While Bayan was winning victories for his master and driving the Chinese armies from the field, Kublai was engaged at Pekin in the difficult and necessary task of consolidating his authority. In 1271 he gave his dynasty the name of Yuen or Original, and he took for himself the Chinese title of Chitsou, although it will never supersede his Mongol name of Kublai. Summoning to his court the most experienced Chinese ministers, and aided by many foreigners, he succeeded in founding a government which was imposing by reason of its many-sidedness as well as its inherent strength. It satisfied the Chinese and it was gratifying to the Mongols, because they formed the buttress of one of the most imposing administrations in the world. All this was the distinct work of Kublai, who had enjoyed the special favor of Genghis, who had predicted of him that "one day he will sit in my seat and bring you good fortune such as you have had in my time." He resolved to make his court the most splendid in the world. His capital Cambaluc or Khanbalig - "the city of the Khan" - stood on or near the present site of Pekin, and was made for the first time capital of China by the Mongols. There were, according to Marco Polo, twelve gates, at each of which was stationed a guard of 1,000 men, and the streets were so straight and wide that you could see from one end to the other, or from gate to gate. The extent given of the walls varies: according to the highest estimate they were twenty-seven miles round, according to the lowest eighteen. The khan's palace at Chandu or Kaipingfoo, north of Pekin, where he built a magnificent summer palace, kept his stud of horses, and carried out his love of the chase in the immense park and preserves attached, may be considered the Windsor of this Chinese monarch. The position of Pekin had, and still has, much to recommend it as the site of a capital. The Mings, after proclaiming Nankin the capital, made scarcely less use of it, and Chuntche, the first of the Manchus, adopted it as his. It has since remained the sole metropolis of the empire.

When Kublai permanently established himself at Pekin he drew up consistent lines of policy on all the great questions with which it was likely he would have to deal, and he always endeavored to act upon these set principles. In framing this system of government he was greatly assisted by his old friend and tutor Yaochu, as well as by other Chinese ministers. He was thus able to deal wisely and also vigorously with a society with which he was only imperfectly acquainted; and the impartiality and insight into human character, which were his main characteristics, greatly simplified the difficult task before him. His impartiality was shown most clearly in his attitude on the question of religion; but it partook very largely of a hard materialism which concealed itself under a nominal indifference. At first he treated with equal consideration Buddhism, Mohammedanism, Christianity, and even Judaism, and he said that he treated them all with equal consideration because he hoped that the greatest among them would help him in heaven. If some doubt may be felt as to the sincerity of this statement, there can be none as to Kublai's effort to turn all religions to a political use, and to make them serve his turn. Some persons have thought he showed a predilection for Christianity, but his measures in support of Buddhism, and of his friend the Pakba Lama, are a truer indication of his feelings. But none were admitted into his private confidence, and his acts evinced a politic tolerance toward all creeds. But his religious tolerance or indifference did not extend to personal matters. He insisted on the proper prayers being offered to himself and the extreme reverence of the kow-tow. Priests were appointed and specially enjoined to offer up prayers on his behalf before the people, who were required to attend these services and to join in the responses. Images of himself were also sent to all the provincial towns for reverence to be offered. He also followed the Chinese custom of erecting a temple to his ancestors, and the coins that passed current bore his effigy. Thus did Kublai more and more identify himself with his Chinese subjects, and as he found his measures crowned with success he became himself more wedded to Chinese views, less tolerant of adverse opinions, and more disposed to assert his sovereign majesty.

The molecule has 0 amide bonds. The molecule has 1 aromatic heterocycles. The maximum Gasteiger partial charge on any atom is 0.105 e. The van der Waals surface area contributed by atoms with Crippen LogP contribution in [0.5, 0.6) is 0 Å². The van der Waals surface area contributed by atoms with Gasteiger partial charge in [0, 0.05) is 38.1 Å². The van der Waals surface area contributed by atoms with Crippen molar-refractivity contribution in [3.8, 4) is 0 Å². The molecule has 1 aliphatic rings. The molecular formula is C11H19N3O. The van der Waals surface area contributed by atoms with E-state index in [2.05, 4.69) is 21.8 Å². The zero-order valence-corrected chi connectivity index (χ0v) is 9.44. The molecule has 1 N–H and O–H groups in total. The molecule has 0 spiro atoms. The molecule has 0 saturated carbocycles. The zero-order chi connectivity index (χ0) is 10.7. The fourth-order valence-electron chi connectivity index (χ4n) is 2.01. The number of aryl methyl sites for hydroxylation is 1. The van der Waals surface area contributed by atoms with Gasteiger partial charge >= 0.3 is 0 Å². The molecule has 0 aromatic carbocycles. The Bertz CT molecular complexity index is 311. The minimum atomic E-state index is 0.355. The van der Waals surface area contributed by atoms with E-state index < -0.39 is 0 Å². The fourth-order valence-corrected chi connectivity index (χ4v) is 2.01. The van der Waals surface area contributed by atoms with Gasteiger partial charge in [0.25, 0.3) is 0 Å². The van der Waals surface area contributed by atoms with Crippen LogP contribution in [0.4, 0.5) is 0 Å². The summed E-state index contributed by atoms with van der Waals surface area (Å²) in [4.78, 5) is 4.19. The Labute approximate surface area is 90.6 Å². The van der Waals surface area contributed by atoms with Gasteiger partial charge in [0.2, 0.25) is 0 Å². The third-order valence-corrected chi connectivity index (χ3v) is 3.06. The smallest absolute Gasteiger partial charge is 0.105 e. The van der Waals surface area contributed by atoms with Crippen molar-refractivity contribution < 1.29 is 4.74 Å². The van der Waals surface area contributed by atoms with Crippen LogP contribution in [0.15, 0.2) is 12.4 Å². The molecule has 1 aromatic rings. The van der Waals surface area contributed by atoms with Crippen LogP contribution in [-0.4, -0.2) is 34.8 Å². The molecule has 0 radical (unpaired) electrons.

Having embellished his capital, it is not surprising to find that he drew up a strict court ceremonial, and that he proscribed gorgeous dresses for those who were to be allowed to approach him. His banquets were of the most sumptuous description. Strangers from foreign states were admitted to the presence, and dined at a table set apart for travelers, while the great king himself feasted in the full gaze of his people. His courtiers, guard, and ministers attended by a host of servitors, and protected from enemies by 20,000 guards, the flower of the Mongol army; the countless wealth seized in the capitals of numerous kingdoms; the brilliance of intellect among his chief adherents and supporters; the martial character of the race that lent itself almost as well to the pageantry of a court as to the stern reality of battle; and finally the majesty of the great king himself - all combined to make Kublai's court and capital the most splendid, at that time, in the world. Although Kublai's instincts were martial, he gave up all idea of accompanying his armies in the field after his war with Arikbuka. As he was only forty-four when he formed this decision, it must be assumed that he came to it mainly because he had so many other matters to attend to, and also, no doubt, because he felt that he possessed in Bayan a worthy substitute.